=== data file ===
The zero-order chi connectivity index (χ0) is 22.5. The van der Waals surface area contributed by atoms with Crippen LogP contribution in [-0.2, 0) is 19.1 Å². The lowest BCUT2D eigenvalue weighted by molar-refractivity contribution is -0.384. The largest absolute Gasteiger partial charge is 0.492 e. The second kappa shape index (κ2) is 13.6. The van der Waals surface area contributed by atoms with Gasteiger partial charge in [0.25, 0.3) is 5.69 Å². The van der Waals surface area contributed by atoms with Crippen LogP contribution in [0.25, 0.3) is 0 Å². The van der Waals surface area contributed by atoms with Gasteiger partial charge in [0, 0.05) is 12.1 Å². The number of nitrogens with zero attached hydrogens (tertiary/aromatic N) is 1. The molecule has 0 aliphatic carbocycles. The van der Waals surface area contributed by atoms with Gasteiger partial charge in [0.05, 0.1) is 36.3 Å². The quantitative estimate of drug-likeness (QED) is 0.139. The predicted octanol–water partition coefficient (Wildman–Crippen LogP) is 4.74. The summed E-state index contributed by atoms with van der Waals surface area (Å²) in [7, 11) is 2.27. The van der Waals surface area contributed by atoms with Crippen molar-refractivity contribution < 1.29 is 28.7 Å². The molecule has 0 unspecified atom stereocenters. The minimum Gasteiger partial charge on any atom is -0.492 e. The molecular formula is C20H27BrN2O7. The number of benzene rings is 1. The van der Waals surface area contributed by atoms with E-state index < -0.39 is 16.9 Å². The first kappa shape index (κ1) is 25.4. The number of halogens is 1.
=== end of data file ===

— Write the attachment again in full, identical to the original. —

The zero-order chi connectivity index (χ0) is 22.5. The van der Waals surface area contributed by atoms with Crippen LogP contribution in [-0.2, 0) is 19.1 Å². The lowest BCUT2D eigenvalue weighted by molar-refractivity contribution is -0.384. The largest absolute Gasteiger partial charge is 0.492 e. The second kappa shape index (κ2) is 13.6. The van der Waals surface area contributed by atoms with Gasteiger partial charge in [0.25, 0.3) is 5.69 Å². The van der Waals surface area contributed by atoms with Crippen LogP contribution in [0.25, 0.3) is 0 Å². The van der Waals surface area contributed by atoms with Gasteiger partial charge in [0, 0.05) is 12.1 Å². The number of nitrogens with zero attached hydrogens (tertiary/aromatic N) is 1. The molecule has 0 aliphatic carbocycles. The van der Waals surface area contributed by atoms with Gasteiger partial charge in [0.05, 0.1) is 36.3 Å². The quantitative estimate of drug-likeness (QED) is 0.139. The predicted octanol–water partition coefficient (Wildman–Crippen LogP) is 4.74. The summed E-state index contributed by atoms with van der Waals surface area (Å²) in [7, 11) is 2.27. The van der Waals surface area contributed by atoms with Crippen molar-refractivity contribution < 1.29 is 28.7 Å². The molecule has 0 unspecified atom stereocenters. The minimum Gasteiger partial charge on any atom is -0.492 e. The molecular formula is C20H27BrN2O7. The number of benzene rings is 1. The van der Waals surface area contributed by atoms with E-state index < -0.39 is 16.9 Å². The first kappa shape index (κ1) is 25.4. The number of halogens is 1.